When compared to the puppet masters of days past, it is clear that algorithms have taken control to a whole new level. While puppet masters could only manipulate their marionettes' actions, algorithms can manipulate entire populations with a few clicks of a button. Instead of hiding behind a curtain, algorithms are hidden within our devices, constantly collecting data and shaping our behaviour without us even realizing it.

An algorithm is compared to a double-edged sword of progress and oppression. It may offer great benefits, but we must always know its power over our lives.

One might marvel at the sheer cleverness of these intricate systems, praising their ability to automate mundane tasks and revolutionize how we live. On the other hand, they might be a threat to our individuality and freedom, lamenting the fact that we have become so reliant on these soulless machines to guide us through life.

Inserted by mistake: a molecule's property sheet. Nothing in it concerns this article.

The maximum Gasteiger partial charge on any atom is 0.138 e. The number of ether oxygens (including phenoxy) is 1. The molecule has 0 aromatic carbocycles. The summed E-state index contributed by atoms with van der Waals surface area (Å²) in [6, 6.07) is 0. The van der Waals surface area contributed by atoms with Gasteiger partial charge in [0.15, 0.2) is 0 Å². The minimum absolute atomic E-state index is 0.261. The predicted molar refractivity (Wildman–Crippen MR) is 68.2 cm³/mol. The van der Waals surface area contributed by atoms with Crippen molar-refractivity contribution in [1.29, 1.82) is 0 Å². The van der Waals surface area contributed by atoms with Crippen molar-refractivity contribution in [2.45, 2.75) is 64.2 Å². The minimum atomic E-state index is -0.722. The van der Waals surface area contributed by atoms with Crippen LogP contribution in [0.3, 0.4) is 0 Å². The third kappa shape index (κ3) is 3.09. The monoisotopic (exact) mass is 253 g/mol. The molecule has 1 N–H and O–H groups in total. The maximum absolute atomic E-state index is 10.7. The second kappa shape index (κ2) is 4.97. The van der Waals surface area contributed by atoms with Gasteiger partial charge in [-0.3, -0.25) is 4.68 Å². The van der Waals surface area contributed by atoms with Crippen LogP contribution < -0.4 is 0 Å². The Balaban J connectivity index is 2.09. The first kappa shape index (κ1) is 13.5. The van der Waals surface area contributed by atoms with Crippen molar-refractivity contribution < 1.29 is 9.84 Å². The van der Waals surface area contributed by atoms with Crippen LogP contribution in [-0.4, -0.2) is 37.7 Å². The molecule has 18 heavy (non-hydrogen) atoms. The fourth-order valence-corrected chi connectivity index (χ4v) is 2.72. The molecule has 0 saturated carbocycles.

We risk losing our autonomy and agency if we blindly follow the algorithms that control us. We must use them wisely and responsibly than become puppets in the hands of unseen masters.

As we delved deeper into the concept with my friend, the name of our notorious emeritus professor crept up. This intellectual behemoth expected nothing short of academic excellence from his students. His classes were mental marathons that pushed our cognitive limits beyond measure.

He was a perfectionist, with a rigorous class schedule that ran on Mondays and Fridays. In stark contrast to the other instructors, exams were not the sole deciders of our fate in his class. Attending his lectures was mandatory and his expectation for proficiency was unwavering. He had a mission to sculpt and mould us into something grander. Sitting in his class was akin to being in the middle of an intense exam, as questions and challenges shot out of his lips like arrows from a well-stocked quiver. He was unrelenting in his pursuit of excellence, and at the time we griped and groused about the relentless pressure.